so tight her two selves opened equal—please
    don’t say that she’s more howling than refined.
    Her left foot seeks to anchor on the keys
    that floated to the bench. They’re fate conjoined,

    samaras from the maple overhead—
    they never have to pick, do they? Commit
    a separation? Split their wings, they’re dead
    to flight, their rotor broken. This is it,

    restart. Get up. Forget the severance
    “Perfection.” It lies. There are always two ones.

    –Barb Peters

    1. TomNeal

      Barb, your experiments with the sonnet form continue to intrigue. In ways this sonnet seems an excellent counterpoint to Frost’s “The Silken Tent. Frost’s sonnet’s single sentence brings a soft emphasis to an underlying unity. Your use of 8 end stops brings out a jarring sense of separation and imperfection- as does your use of pararhyme in the first stanza of the octave. In any case, your “She” leads a life that is in sharp contrast to the “She” of “The Silken Tent”. “Selves” and “The Silken Tent” would make interesting companions on facing pages.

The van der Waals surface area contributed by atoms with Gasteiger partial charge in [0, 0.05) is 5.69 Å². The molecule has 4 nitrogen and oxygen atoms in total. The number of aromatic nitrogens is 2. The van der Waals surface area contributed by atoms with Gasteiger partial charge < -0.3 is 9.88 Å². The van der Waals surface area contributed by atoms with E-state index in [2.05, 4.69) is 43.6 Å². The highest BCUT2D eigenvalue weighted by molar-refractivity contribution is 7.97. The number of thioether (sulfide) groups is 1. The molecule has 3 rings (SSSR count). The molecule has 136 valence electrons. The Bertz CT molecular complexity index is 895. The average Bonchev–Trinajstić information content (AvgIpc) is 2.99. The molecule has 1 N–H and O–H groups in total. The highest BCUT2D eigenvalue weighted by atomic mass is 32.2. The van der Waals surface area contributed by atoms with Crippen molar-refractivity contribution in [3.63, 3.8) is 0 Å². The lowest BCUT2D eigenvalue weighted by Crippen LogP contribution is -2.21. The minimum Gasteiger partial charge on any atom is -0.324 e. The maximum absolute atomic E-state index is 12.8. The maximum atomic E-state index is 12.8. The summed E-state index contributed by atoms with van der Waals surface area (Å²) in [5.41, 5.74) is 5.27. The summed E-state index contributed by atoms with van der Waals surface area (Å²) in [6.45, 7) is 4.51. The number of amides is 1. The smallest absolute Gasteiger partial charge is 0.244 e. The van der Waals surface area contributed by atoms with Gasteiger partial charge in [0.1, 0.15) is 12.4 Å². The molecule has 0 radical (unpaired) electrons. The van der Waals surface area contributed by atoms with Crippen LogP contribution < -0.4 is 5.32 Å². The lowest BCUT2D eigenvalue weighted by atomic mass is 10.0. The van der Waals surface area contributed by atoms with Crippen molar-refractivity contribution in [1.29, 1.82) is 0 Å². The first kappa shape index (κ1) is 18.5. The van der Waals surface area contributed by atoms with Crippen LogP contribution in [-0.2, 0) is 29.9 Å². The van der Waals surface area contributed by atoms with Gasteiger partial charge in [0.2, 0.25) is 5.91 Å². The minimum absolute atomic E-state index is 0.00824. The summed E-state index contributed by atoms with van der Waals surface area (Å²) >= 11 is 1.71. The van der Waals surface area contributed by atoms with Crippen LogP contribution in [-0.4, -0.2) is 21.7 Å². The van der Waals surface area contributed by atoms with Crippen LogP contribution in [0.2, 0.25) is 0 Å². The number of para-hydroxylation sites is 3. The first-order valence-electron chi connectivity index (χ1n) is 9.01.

1. BDP

        Tom: I’m traveling, and I read your comment a couple days ago while on the road. I’ve had that time to let it simmer in my brain–that comment and Frost’s poem. I hate to admit I’d never read that particular poem of his before. It’s beautiful. So thank you for your words and for sharing “The Silken Tent.” When home again, I’ll put my poem next to the maestro’s and see what I can learn from the comparison. Your thoughts are appreciated. Barb

  5. foodpoet

    All kindness false
    Lies truth
    This is how we live each day